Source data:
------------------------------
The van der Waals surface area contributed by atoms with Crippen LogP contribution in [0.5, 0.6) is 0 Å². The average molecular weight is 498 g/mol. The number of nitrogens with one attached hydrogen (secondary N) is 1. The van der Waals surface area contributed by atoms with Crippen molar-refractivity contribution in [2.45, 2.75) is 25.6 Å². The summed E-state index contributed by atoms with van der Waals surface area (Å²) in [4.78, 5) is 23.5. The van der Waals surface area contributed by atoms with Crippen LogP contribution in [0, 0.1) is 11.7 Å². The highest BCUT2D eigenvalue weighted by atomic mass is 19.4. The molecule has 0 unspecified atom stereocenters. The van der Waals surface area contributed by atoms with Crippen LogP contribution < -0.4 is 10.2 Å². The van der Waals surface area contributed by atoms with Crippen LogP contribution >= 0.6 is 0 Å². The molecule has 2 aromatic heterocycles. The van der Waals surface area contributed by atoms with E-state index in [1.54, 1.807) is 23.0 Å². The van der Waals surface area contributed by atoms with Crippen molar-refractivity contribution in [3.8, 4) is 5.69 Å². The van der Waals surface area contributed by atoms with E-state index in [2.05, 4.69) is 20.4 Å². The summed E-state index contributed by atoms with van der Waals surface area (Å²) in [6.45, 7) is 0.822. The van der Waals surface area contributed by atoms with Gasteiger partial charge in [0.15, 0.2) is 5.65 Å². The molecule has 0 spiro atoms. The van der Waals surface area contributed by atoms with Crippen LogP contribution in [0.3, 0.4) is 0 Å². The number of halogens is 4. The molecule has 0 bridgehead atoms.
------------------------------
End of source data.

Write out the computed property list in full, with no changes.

The van der Waals surface area contributed by atoms with Crippen LogP contribution in [0.5, 0.6) is 0 Å². The average molecular weight is 498 g/mol. The number of nitrogens with one attached hydrogen (secondary N) is 1. The van der Waals surface area contributed by atoms with Crippen molar-refractivity contribution in [2.45, 2.75) is 25.6 Å². The summed E-state index contributed by atoms with van der Waals surface area (Å²) in [4.78, 5) is 23.5. The van der Waals surface area contributed by atoms with Crippen LogP contribution in [0, 0.1) is 11.7 Å². The highest BCUT2D eigenvalue weighted by atomic mass is 19.4. The molecule has 0 unspecified atom stereocenters. The van der Waals surface area contributed by atoms with Crippen LogP contribution < -0.4 is 10.2 Å². The van der Waals surface area contributed by atoms with Crippen LogP contribution >= 0.6 is 0 Å². The molecule has 2 aromatic heterocycles. The van der Waals surface area contributed by atoms with E-state index in [1.54, 1.807) is 23.0 Å². The van der Waals surface area contributed by atoms with Crippen molar-refractivity contribution in [3.8, 4) is 5.69 Å². The van der Waals surface area contributed by atoms with E-state index in [2.05, 4.69) is 20.4 Å². The summed E-state index contributed by atoms with van der Waals surface area (Å²) in [6.45, 7) is 0.822. The van der Waals surface area contributed by atoms with Gasteiger partial charge in [0.15, 0.2) is 5.65 Å². The molecule has 0 spiro atoms. The van der Waals surface area contributed by atoms with Crippen LogP contribution in [0.3, 0.4) is 0 Å². The number of halogens is 4. The molecule has 0 bridgehead atoms.